Chambers still fighting for mountain lions

Chambers still fighting for mountain lions


LINCOLN — Sen. Ernie Chambers said he wouldn't give up, and Friday he made good on his promise to try again to stop the hunting of mountain lions in Nebraska.

He introduced a bill that would eliminate the hunting seasons of the big cats, also known as cougars, by striking mountain lions from a law that allows the Nebraska Game and Parks Commission to regulate hunting seasons of various game animals.

He also will try to repeal a bill that allows for management of prairie dogs, including on private property. In addition to being opposed to killing prairie dogs, he said, poison is being used in some cases, which is dangerous to other animals.

The number of mountain lions killed since last year is large, Chambers said, and there's no way Game and Parks could justify a hunting season this year.

"And now the number (of cougars) being as small as it is indicates that if there is to be management ... Game and Parks has the wherewithal to manage this relatively small population," he said.

Last year was the first that the commission scheduled three hunting seasons, and five lions were killed — two males and a female in the Pine Ridge and a male and female outside of Pine Ridge. There also have been deaths of lions in Nebraska from other causes.

One was illegally shot and left in the Pine Ridge National Forest south of Chadron. One was illegally killed by a hunter from Iowa with a bow and arrow, Chambers said, and he was fined only about $500.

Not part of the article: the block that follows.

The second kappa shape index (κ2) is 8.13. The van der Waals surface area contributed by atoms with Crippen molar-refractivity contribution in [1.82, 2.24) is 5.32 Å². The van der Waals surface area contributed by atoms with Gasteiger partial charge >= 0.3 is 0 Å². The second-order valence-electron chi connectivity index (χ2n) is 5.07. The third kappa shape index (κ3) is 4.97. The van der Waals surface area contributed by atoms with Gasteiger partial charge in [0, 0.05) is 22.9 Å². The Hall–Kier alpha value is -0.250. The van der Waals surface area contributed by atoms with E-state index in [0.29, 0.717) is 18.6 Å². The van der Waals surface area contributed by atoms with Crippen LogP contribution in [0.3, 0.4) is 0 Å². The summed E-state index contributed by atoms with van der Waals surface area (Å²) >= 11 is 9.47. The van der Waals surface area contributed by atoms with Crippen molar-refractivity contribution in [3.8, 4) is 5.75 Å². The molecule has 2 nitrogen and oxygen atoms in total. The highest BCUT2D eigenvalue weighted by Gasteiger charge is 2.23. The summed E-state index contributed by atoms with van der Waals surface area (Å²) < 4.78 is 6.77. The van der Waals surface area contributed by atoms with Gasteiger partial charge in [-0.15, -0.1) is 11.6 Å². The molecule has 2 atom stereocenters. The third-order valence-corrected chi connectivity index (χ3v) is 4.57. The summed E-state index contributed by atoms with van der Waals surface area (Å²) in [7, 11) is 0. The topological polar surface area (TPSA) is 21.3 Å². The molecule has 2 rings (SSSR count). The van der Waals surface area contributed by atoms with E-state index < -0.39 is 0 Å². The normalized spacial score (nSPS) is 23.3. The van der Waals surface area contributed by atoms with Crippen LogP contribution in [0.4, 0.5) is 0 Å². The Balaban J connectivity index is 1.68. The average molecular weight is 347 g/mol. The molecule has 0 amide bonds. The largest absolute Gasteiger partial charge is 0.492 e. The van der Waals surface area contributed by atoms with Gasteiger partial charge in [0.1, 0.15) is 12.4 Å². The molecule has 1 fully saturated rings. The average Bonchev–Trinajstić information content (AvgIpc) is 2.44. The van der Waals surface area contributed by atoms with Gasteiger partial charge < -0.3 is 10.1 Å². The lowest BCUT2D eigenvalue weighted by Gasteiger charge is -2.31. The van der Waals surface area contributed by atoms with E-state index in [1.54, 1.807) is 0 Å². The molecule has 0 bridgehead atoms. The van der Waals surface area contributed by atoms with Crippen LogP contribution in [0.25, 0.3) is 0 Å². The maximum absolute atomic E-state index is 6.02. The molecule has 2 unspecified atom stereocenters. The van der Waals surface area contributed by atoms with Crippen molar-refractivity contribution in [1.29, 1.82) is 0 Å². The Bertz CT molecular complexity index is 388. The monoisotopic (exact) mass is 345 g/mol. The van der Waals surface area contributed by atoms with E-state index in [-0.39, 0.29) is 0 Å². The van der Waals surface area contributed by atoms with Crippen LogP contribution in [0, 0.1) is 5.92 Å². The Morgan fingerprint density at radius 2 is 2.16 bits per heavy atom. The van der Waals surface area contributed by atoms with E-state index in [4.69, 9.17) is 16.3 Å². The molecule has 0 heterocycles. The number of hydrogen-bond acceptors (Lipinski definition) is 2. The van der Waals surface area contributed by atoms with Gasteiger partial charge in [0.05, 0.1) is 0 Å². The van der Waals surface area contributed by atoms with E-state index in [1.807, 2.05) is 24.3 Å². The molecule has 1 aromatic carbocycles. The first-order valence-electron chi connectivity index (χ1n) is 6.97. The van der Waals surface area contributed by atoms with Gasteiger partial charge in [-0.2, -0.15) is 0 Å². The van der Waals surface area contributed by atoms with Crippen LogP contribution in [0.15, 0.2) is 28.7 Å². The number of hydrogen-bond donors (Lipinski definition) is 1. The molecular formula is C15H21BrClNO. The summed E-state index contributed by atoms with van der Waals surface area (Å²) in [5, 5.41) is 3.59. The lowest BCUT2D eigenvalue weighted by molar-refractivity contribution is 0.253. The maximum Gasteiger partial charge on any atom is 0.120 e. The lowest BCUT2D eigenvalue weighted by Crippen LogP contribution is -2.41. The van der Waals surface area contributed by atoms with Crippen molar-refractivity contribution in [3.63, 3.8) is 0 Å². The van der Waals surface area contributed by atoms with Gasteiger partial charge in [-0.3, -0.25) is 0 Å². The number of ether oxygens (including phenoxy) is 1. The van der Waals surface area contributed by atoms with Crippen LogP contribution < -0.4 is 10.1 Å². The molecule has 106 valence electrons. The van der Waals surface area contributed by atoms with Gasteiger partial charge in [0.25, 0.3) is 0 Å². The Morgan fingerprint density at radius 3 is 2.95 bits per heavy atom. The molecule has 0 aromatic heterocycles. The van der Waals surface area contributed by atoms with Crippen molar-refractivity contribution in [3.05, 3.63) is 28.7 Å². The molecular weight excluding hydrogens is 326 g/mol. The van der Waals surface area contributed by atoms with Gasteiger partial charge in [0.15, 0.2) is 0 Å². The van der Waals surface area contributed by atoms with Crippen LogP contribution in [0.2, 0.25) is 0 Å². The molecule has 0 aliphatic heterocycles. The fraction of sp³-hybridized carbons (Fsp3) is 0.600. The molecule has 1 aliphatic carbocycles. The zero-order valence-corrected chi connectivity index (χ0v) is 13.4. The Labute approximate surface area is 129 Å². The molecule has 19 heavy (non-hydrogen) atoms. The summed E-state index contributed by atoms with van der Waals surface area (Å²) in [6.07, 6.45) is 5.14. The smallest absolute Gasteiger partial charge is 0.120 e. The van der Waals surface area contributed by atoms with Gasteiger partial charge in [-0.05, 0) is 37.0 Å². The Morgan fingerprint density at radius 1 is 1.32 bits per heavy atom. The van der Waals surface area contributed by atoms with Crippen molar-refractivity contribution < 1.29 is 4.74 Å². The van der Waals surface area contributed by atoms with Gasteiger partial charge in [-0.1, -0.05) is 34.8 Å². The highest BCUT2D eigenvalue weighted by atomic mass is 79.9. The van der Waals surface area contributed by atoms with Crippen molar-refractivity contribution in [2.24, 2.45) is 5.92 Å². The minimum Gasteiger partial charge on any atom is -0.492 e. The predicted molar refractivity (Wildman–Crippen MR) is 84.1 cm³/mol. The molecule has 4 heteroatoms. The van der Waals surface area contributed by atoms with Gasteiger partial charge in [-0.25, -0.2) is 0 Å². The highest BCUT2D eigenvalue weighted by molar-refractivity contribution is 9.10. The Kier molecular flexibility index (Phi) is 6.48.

Game and Parks officials said no decision has been made regarding a hunting season for 2015. The deaths of mountain lions in the past year will be considered when making future management decisions, according to a column in the Journal Star.

"The responsibility of Game and Parks is to find the most reasonable middle ground to protect the species' long-term persistence in the state while allowing some appropriate level of hunting along the way," the agency said.

Chambers was successful in getting a repeal passed last year, but then-Gov. Dave Heineman vetoed the bill and an override vote fell short.

He said even if Game and Parks doesn't set a hunting season this year, he will continue on his mission to stop it.

He has been told, he said, that Cabela's will oppose his bill to stop mountain lion hunting. According to legislative lobbying records, the firm of O'Hara Lindsay and Associates represents Cabela's.

"They want to play hard ball. Well, they're going to find out they came to the right man for that," he said. "I can't let my lions be handled in this mercenary fashion."


Be the first to know

* I understand and agree that registration on or use of this site constitutes agreement to its user agreement and privacy policy.

Related to this story

Get up-to-the-minute news sent straight to your device.


News Alerts

Breaking News